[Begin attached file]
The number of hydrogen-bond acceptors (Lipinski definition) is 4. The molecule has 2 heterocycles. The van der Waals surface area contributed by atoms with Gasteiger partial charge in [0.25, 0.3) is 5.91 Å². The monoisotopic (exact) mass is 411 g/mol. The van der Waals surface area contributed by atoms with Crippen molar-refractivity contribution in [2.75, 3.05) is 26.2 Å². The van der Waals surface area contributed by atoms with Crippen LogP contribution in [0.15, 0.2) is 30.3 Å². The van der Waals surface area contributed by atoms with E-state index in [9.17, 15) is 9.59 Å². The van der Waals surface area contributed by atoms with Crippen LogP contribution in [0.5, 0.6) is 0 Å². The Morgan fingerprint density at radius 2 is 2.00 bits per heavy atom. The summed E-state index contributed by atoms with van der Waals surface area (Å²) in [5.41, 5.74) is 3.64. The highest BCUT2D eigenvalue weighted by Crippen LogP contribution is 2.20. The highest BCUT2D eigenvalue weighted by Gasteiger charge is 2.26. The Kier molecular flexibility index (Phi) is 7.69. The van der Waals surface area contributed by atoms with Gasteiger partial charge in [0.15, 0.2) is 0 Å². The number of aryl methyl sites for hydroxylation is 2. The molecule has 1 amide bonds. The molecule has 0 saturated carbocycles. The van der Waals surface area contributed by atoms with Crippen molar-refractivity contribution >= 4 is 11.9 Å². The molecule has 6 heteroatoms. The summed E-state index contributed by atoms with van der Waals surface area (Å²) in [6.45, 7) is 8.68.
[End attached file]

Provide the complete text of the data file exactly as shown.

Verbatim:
The number of hydrogen-bond acceptors (Lipinski definition) is 4. The molecule has 2 heterocycles. The van der Waals surface area contributed by atoms with Gasteiger partial charge in [0.25, 0.3) is 5.91 Å². The monoisotopic (exact) mass is 411 g/mol. The van der Waals surface area contributed by atoms with Crippen molar-refractivity contribution in [2.75, 3.05) is 26.2 Å². The van der Waals surface area contributed by atoms with Crippen LogP contribution in [0.15, 0.2) is 30.3 Å². The van der Waals surface area contributed by atoms with E-state index in [9.17, 15) is 9.59 Å². The van der Waals surface area contributed by atoms with Crippen LogP contribution in [0.5, 0.6) is 0 Å². The Morgan fingerprint density at radius 2 is 2.00 bits per heavy atom. The summed E-state index contributed by atoms with van der Waals surface area (Å²) in [5.41, 5.74) is 3.64. The highest BCUT2D eigenvalue weighted by Crippen LogP contribution is 2.20. The highest BCUT2D eigenvalue weighted by Gasteiger charge is 2.26. The Kier molecular flexibility index (Phi) is 7.69. The van der Waals surface area contributed by atoms with Gasteiger partial charge in [0.15, 0.2) is 0 Å². The number of aryl methyl sites for hydroxylation is 2. The molecule has 1 amide bonds. The molecule has 0 saturated carbocycles. The van der Waals surface area contributed by atoms with Crippen molar-refractivity contribution >= 4 is 11.9 Å². The molecule has 6 heteroatoms. The summed E-state index contributed by atoms with van der Waals surface area (Å²) in [6.45, 7) is 8.68.